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  5. "Ŝi vendas pli da kokaĵo ol f…

"Ŝi vendas pli da kokaĵo ol fiŝaĵo."

Translation:She sells more chicken than fish.

June 16, 2015



How do you know you need the "da"? "Sxi vendas pli kokajxo[n]..." Anybody have the rule for this, and how to remember it easily? I feel part of it is the missing -n.


You always use "da" whenever you have a quantity. More of the chicken. Some of the fish. A cupful of water. Hope that makes sense.


Kokajo is not cake. Kokaĵo is not cake. Kokaĵo is not cake. (now I should remember)


just remember words as a cock - koko and to cook - kuko


I don t get why there is no accusative in this one


"She sells more of chicken than of fish" was listed as the right translation here. But it sounds really unnatural to me (a native English speaker), a bit like broken English. We just wouldn't put the "of" in there.

I said "she sells more of the chicken than the fish" which was wrong, but I'm ok with that as there is no "la" in the phrase, fair enough. What I wondered is if "she sells more chicken than fish" is accepted because that should be the correct one!


I guess people who are not native english speakers don't want to do silly mistakes so they translate it word by word (sometimes I do it myself). So I don't think it is a bad thing.


Answering "chicken meat" and "fish meat" is not accepted? To make it clear she sells the dead ones


She sells sea shells by the sea shore.


Why are "chicken meat" and "fish meat" wrong?


I'm kind of with you on this. To me, this sounds more of an eating thing. Resturant, stand, etc.


Could this sentence theoretically be analyzed as "She sells more chicken than a fish" (i.e. there is fish that sells more chicken than she does)? I know that sentence doesn't make a lot of sense, but I'mjust curious if that contruction really is ambiguous.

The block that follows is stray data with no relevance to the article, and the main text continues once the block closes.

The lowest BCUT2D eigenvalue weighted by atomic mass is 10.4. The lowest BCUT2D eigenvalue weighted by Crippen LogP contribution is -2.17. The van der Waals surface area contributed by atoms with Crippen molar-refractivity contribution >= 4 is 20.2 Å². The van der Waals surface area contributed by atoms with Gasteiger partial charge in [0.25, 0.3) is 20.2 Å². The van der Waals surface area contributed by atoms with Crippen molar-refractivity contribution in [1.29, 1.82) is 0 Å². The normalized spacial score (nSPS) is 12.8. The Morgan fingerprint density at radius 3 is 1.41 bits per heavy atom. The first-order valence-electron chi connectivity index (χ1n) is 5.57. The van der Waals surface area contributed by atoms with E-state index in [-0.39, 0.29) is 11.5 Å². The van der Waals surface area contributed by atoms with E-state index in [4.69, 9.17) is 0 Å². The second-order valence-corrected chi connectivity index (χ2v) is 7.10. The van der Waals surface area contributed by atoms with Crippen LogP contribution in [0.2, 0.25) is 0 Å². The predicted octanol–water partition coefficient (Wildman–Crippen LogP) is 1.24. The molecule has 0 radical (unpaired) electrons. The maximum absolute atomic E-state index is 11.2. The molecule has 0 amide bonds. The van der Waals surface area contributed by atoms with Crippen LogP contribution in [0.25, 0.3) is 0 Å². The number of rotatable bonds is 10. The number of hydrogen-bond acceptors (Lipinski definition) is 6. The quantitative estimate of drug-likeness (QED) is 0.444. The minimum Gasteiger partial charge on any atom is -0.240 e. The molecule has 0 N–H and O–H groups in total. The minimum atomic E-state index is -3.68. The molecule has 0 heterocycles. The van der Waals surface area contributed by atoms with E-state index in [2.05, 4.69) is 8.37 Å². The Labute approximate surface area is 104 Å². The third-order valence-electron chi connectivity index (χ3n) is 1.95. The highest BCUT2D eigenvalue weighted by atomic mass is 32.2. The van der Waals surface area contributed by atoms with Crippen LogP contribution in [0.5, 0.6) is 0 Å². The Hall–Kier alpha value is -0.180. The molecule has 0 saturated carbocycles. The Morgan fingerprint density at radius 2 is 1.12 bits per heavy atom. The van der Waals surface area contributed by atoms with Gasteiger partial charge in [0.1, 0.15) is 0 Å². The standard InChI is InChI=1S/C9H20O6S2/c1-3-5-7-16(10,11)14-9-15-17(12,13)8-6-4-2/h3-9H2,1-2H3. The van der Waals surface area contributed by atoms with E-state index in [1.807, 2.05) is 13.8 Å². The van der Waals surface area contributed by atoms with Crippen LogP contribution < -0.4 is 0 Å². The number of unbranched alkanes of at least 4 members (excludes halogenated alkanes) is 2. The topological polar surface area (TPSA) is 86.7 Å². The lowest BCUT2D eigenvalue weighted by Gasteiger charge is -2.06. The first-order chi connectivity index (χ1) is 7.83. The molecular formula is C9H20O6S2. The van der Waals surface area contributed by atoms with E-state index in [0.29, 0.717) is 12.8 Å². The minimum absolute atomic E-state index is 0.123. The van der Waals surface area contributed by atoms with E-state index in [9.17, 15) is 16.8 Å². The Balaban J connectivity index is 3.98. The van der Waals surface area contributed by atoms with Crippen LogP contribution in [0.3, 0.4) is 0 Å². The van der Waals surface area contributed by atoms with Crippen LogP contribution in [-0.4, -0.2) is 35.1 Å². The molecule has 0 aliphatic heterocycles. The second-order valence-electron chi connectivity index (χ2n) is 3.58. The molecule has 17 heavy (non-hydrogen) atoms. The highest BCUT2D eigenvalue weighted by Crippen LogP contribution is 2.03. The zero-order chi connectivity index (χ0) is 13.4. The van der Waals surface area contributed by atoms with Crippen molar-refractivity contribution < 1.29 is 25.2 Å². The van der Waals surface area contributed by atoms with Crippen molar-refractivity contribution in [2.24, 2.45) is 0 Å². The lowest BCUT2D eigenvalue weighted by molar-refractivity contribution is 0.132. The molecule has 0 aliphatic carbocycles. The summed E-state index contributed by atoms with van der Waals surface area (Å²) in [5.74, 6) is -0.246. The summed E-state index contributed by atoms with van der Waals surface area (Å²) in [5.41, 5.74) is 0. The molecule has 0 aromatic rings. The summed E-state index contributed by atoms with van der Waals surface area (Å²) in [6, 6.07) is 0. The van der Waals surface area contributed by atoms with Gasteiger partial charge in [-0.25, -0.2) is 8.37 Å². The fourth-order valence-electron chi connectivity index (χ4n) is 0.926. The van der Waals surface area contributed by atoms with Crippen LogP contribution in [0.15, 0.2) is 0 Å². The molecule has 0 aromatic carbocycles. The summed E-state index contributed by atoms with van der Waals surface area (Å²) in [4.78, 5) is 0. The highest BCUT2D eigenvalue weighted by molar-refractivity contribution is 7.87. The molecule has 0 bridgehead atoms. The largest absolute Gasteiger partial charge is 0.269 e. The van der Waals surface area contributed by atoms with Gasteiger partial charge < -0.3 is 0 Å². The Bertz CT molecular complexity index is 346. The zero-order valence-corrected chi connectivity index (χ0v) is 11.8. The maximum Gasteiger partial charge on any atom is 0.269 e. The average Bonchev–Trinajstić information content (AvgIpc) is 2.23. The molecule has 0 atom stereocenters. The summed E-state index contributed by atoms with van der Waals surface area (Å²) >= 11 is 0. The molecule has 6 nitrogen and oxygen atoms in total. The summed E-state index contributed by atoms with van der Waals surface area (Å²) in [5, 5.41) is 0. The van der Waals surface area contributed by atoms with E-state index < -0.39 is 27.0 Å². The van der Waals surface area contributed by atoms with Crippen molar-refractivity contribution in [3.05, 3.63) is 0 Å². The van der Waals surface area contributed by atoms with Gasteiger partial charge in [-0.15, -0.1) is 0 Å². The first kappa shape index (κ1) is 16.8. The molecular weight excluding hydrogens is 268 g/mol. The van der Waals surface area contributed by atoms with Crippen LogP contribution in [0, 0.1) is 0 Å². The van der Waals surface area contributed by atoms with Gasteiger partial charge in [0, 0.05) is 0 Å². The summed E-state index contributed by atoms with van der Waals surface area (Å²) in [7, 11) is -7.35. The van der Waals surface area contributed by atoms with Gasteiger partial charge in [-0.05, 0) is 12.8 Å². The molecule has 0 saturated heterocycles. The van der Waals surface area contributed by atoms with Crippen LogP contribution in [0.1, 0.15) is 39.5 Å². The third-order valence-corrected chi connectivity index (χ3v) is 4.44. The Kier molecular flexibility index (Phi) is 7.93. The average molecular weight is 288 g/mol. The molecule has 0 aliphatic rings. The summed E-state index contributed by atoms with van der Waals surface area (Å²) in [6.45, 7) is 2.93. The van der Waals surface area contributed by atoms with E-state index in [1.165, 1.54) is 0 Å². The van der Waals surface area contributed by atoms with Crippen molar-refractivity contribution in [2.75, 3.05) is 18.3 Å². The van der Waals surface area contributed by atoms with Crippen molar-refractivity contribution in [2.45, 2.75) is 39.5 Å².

Also, being that "fiŝaĝo" means "fish (meat)", it's more than likely that it isn't a fish she is outselling. Unless it was, "She sells more chicken than Fish-meat," where "Fish-meat" is a person, a name of a fish or literally a big old pile of fish meat selling chicken O.o, then in this case it may truly be ambigous and would come down to context as to which one you meant.


I'm not really sure myself, but as "da" would indicate "a quantity of", the meaning would clearly be "more chicken than fish". Maybe this would be an example of de vs. da? Also, it could be that "pli da wouldn't be used for "more than a fish". I would love someone with a bit more knowledge on this to weigh in!


Really Gxxsh? Could you explain? How could this sentence be understood that way?


She sells chicken more than fish. Why is this not acceptable?


Your sentence suggests she sells chicken more frequently than she sells fish. Since da is part of the sentence, we know they are talking about amount, not frequency.

  • 1557

Is a verb 'vend' not popular?


Why no accusative here? Is it because we're talking about quantities rather than specific objects?


What is the difference between ke and ol in esperanto


Ke =that he said (that) she was waiting.
ol = than


well i don't care, she shouldn't sell either

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